The Yamozha K’ue Society is a non-profit society incorporated under the Territorial Societies Act. It has a charitable status and membership is open to all residents of the Northwest Territories who are beneficiaries of the Dene or Metis aboriginal rights claims and over the age of 18 years. The Yamozha K’ue Society has been working to assist Dene to maintain and strengthen our distinct culture since 1987. It has concentrated on coordinating research and educational activities that protect and promote Dene culture, languages, spirituality, heritage, tradition and customs. It has also facilitated efforts by communities to preserve our culture.
The Data Distribution Centre (DDC) was established to facilitate the timely distribution of a consistent set of up-to-date scenarios of changes in climate and related environmental and socio-economic factors for use in climate impacts assessments. The initiative to establish a DDC grew out of a recommendation by the IPCC Task Group on Data and Scenario Support for Impact and Climate Analysis.
The department’s areas of responsibility include development of instruments and policy with respect to climate change and long-range transport of air pollutants, as well as international negotiations in these two areas. The department is responsible for environmental legislation and management of the natural environment on Svalbard, and international environmental cooperation in the Northern areas, the Barents Region, and bilateral cooperation with Russia.
The DFG is the self-governing organisation for science and research in Germany. It serves all branches of science and the humanities. In organisational terms, the DFG is an association under private law. Its membership consists of German research universities, non-university research institutions, scientific associations and the Academies of Science and the Humanities. The DFG receives the large majority of its funds from the states and the Federal Government, which are represented in all Grants Committees.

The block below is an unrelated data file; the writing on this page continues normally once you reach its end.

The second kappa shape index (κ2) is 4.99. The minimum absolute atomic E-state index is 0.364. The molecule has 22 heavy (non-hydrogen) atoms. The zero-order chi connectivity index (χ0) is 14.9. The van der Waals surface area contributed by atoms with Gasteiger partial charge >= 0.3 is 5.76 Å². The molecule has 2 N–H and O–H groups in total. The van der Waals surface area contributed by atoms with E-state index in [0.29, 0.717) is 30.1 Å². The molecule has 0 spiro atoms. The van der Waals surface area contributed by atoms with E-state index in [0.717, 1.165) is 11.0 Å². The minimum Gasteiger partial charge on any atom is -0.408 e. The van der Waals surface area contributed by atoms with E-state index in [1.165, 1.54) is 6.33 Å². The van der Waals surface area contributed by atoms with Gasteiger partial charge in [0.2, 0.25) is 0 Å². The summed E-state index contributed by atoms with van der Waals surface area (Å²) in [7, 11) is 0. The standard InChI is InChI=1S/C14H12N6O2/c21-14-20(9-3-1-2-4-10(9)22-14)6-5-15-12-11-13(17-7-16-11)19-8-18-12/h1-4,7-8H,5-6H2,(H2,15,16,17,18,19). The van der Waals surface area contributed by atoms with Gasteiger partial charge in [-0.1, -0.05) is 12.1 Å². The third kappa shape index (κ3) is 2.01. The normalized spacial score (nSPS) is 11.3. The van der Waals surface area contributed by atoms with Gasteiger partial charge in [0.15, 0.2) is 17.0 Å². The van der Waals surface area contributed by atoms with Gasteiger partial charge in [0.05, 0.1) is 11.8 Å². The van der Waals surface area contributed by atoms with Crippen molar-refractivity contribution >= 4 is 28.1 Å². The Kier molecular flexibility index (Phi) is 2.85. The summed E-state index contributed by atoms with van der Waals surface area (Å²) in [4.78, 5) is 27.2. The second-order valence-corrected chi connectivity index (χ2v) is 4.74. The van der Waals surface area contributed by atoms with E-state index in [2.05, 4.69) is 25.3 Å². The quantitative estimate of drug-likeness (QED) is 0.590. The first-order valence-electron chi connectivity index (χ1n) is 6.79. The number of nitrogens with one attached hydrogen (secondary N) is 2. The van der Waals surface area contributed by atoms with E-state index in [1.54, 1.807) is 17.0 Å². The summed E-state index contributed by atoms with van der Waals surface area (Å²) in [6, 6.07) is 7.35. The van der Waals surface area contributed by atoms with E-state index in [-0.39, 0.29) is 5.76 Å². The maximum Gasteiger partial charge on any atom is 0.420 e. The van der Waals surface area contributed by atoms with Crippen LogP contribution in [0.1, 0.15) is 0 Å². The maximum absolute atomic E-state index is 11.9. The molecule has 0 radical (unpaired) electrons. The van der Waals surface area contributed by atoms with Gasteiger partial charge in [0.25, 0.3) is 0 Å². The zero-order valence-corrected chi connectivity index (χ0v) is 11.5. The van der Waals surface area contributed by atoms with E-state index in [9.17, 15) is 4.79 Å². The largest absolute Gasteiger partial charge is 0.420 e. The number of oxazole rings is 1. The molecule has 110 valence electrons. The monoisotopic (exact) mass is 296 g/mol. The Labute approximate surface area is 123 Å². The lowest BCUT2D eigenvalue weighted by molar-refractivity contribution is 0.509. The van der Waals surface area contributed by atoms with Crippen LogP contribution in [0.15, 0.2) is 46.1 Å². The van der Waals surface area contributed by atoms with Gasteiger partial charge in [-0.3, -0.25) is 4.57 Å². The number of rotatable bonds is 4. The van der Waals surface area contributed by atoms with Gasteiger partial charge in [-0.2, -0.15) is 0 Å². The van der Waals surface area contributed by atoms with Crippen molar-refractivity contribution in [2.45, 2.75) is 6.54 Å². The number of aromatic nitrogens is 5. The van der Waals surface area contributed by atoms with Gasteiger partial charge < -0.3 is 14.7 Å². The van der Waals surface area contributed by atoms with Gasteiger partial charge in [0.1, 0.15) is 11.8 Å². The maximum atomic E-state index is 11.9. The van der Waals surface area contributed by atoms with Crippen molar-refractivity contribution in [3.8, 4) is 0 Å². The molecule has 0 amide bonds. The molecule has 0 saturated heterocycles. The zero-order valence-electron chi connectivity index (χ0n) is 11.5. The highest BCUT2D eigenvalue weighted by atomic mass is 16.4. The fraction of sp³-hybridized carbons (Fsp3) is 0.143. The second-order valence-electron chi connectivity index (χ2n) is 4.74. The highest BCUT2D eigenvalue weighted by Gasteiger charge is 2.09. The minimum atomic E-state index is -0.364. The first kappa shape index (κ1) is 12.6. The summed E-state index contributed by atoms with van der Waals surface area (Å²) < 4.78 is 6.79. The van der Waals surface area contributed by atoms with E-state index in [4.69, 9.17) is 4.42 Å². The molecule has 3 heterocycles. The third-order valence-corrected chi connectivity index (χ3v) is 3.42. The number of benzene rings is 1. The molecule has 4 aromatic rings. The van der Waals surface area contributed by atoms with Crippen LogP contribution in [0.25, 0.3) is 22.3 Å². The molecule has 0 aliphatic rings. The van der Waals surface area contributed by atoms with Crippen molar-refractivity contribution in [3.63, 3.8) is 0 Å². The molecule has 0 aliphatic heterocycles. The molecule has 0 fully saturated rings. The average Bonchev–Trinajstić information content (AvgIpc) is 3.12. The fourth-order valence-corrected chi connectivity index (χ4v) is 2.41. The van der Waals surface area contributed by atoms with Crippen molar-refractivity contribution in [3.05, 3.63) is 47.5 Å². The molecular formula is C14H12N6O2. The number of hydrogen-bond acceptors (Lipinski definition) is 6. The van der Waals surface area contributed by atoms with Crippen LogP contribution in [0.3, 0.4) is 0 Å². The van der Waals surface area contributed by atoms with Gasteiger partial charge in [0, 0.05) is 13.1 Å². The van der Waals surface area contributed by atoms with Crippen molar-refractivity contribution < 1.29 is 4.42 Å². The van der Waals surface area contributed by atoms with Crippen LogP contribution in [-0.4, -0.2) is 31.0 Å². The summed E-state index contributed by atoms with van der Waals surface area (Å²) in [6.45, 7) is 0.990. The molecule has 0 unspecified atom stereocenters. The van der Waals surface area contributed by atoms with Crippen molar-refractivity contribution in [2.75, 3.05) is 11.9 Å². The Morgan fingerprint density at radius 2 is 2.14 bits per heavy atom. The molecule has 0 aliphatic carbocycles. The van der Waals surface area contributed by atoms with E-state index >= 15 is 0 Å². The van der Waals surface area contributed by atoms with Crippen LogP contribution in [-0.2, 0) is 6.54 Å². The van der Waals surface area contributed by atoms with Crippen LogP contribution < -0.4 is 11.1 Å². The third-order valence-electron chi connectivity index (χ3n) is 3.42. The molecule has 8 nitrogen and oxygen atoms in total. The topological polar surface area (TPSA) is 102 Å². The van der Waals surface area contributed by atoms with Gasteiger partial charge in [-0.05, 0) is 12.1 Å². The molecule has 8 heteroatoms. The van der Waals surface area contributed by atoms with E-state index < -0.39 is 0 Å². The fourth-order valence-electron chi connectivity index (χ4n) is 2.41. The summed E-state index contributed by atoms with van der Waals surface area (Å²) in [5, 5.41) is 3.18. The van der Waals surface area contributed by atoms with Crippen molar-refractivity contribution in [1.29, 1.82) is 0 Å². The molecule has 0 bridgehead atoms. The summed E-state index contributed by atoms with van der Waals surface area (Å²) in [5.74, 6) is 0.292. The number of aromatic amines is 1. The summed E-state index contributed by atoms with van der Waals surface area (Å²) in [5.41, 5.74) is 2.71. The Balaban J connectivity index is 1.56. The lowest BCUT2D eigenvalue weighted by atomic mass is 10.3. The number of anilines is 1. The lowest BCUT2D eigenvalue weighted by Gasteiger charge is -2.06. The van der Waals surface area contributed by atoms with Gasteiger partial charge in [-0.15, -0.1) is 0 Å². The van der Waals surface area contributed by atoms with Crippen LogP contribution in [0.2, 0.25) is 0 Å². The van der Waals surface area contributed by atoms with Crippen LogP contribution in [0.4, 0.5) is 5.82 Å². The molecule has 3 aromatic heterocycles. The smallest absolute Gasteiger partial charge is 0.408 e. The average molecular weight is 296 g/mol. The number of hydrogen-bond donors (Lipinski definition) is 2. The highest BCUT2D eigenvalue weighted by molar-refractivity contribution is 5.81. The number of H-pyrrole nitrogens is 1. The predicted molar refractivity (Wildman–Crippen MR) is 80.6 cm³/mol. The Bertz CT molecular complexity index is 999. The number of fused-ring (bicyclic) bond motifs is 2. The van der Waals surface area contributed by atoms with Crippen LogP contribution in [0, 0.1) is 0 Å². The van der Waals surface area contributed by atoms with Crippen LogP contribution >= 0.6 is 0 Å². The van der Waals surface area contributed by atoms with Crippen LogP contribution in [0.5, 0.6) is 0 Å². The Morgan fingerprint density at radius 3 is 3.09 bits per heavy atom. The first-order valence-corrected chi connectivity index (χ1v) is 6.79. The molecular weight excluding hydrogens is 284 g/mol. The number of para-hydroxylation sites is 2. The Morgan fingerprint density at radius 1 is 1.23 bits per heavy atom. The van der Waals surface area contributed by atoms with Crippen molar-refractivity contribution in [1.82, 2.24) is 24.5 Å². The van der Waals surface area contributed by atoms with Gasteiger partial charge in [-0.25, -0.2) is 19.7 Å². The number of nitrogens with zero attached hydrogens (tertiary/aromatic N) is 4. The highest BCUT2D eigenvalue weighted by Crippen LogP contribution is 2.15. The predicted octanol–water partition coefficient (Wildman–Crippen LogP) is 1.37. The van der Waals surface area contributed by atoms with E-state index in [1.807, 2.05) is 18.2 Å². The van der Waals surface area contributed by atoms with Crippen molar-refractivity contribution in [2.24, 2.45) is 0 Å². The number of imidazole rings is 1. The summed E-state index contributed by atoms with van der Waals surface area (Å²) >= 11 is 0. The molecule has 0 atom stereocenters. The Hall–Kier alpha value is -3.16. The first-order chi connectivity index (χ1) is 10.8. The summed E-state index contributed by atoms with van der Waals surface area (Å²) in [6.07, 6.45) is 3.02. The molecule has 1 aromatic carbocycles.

Now known as AANDC, Aboriginal Affairs and Northern Development Canada, which supports Aboriginal people (First Nations, Inuit and Métis) and Northerners in their efforts to:
- improve social well-being and economic prosperity;
- develop healthier, more sustainable communities; and
- participate more fully in Canada's political, social and economic development - to the benefit of all Canadians.
DISC is one of eight NASA Science Mission Directorate groups that provide Earth science data, information, and services to research scientists, applications scientists, applications users, and students. The GES DISC is the home of NASA’s Precipitation and Hydrology data and information, as well as that data and information on Atmospheric Composition and Dynamics. The GES DISC also houses the Modern Era Retrospective-Analysis for Research and Applications data assimilation datasets, and the North American Land Data Assimilation System and Global Land Data Assimilation System data products.
Biodiversity underpins the life-support system of our planet. Both natural and managed ecosystems deliver important ecological services such as the production of food and fibre, carbon storage, climate regulation and recreation opportunities. DIVERSITAS was established to address the complex scientific questions posed by the loss in biodiversity and ecosystem services and to offer science based solutions to this crisis. DIVERSITAS is an international programme of biodiversity science with a dual mission: